We gathered games from many different places. Of course, for many of the units involving numeracy, we used our Deck o’ Dots Games with various levels of differentiation, which you can learn about by watching the video tutorials. K-5 Math Teaching Resources was another invaluable resource as their games are listed by standard, which makes it really easy to come up with standards-based games for kids to play. They are simple to play and simple to prep with minimal colors and pieces! We also used Embarc.online, which is based on the Eureka Math program and is organized by grade level, and then unit.
For each game in the mini binder, we included a picture of the student game board and all the materials required the game, so at a glance teachers can have all the information they need. Some teachers took this section of the mini binder out and put it into its own binder on the Math Salad Bar so students would be able to use this special “Math Games” mini binder to gather required manipulatives independently during Math with Someone.
To go along with this section of the mini binder, we did something that I’ve always wanted to do; we created a Master Game Binder! This 4” binder is packed with clear sleeves that contain game boards, accountability sheets, directions, and whatever else you might need for all the games. For each game, we included three “nice” copies of the game where we granted whatever copy wishes teachers had for those materials (printed in color, on cardstock, double-sided, etc.). It’s not that we think teachers can’t do this on their own, they certainly can. But when there are new curriculums in almost every single subject, teachers are simply overwhelmed and collecting everything they need in one place saves a ton of time!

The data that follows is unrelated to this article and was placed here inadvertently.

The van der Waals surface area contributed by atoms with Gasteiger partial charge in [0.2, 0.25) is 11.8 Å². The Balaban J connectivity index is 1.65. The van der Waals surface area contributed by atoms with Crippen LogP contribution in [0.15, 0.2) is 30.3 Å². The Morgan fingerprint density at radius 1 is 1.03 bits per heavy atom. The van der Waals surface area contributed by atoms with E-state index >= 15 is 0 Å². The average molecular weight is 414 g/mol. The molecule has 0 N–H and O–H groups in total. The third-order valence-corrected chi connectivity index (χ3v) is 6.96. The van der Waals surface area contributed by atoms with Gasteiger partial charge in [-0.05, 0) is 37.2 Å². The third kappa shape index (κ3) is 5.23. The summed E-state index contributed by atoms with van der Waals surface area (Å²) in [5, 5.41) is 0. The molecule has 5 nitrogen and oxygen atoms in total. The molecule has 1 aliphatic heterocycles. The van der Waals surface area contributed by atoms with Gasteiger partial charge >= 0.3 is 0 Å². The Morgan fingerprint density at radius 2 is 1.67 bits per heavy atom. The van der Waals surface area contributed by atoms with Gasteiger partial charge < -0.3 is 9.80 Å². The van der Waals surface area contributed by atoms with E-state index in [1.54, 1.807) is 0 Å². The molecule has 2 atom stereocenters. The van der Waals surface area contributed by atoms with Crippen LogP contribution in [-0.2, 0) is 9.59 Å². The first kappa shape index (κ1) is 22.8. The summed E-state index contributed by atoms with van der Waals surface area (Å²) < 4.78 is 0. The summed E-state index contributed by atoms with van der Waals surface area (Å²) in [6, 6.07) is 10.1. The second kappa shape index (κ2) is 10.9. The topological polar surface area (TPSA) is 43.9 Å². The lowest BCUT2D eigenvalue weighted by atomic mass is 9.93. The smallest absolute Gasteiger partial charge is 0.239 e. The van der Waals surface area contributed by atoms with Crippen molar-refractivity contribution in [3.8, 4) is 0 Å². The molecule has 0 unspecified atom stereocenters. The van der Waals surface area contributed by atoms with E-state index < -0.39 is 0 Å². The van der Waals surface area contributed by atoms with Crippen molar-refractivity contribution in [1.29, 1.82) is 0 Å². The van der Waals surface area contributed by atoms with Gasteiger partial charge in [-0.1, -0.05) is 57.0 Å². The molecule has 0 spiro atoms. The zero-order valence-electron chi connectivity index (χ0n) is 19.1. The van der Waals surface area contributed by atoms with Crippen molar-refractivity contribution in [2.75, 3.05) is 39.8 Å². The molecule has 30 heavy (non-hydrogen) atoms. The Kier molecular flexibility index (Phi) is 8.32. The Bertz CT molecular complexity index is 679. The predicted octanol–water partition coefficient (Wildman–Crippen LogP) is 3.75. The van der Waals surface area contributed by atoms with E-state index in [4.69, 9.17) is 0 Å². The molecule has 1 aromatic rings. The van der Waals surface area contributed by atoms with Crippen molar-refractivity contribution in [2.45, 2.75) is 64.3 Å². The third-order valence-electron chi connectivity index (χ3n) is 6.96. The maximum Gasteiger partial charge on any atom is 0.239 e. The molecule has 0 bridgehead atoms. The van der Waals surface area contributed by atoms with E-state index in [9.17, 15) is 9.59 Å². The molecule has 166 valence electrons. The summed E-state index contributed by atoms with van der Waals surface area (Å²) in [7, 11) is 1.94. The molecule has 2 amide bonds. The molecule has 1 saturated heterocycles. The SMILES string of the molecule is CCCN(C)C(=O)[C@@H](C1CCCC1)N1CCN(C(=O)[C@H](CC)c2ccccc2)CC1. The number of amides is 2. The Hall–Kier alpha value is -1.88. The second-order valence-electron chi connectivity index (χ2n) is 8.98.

Why three copies? Well, some of the games were designed for two players, some are for four players, but if you had three copies of a two-person game in your binder, you could have at least six kids playing at a time. With three rotations of 8-10 kids, you’d only have to make one or two copies so that all the kids could play at a time. Or, in order to accommodate all 8-10 kids, you can have multiple games open for use, for example, Multiplication Bump, Multiplication Four in a Row, and the Array Game. Kids will learn that, if all the game boards are taken, they can just play a different game.
Additionally, we created three 1” individual game binders intended for student use. We wanted teachers to be able to take those three copies and put one in each smaller binder so that all the game boards for the whole unit are housed in one place on the Math Salad Bar. At the end of the unit, once the games have been played, you would open all three binders, pull those games out and put them all back into the master binder, flip to Unit 2 in your master binder, and reset the student binders.
This works really well for grades 2-5. For 1st grade, the success of this system depends on the temperament of your class. For our Kinder kid, this binder system might be a bit more difficult at the beginning of the school year while they’re learning routines and transitions, so setting out bins and centers might work a bit better for them.
Our teachers were super excited about this, especially if they didn’t already have games that were standards-aligned that went with their units. We’ve all been there: we have all these games pinned or bookmarked to use, spending thousands of dollars on stuff that we intended to tie into the curriculum somehow and never got around to. It was a relief for our teachers to know that they had everything ready to go, but we did encourage teachers to make their binders their own. If they already had a multiplication battleship game that they really really liked, they added it to the binder along with any necessary materials to play it.
We picked out games that would give us the most bang for our buck – games that students could play over the course of several units, that they enjoyed and that weren’t too complicated so they could learn to play quickly.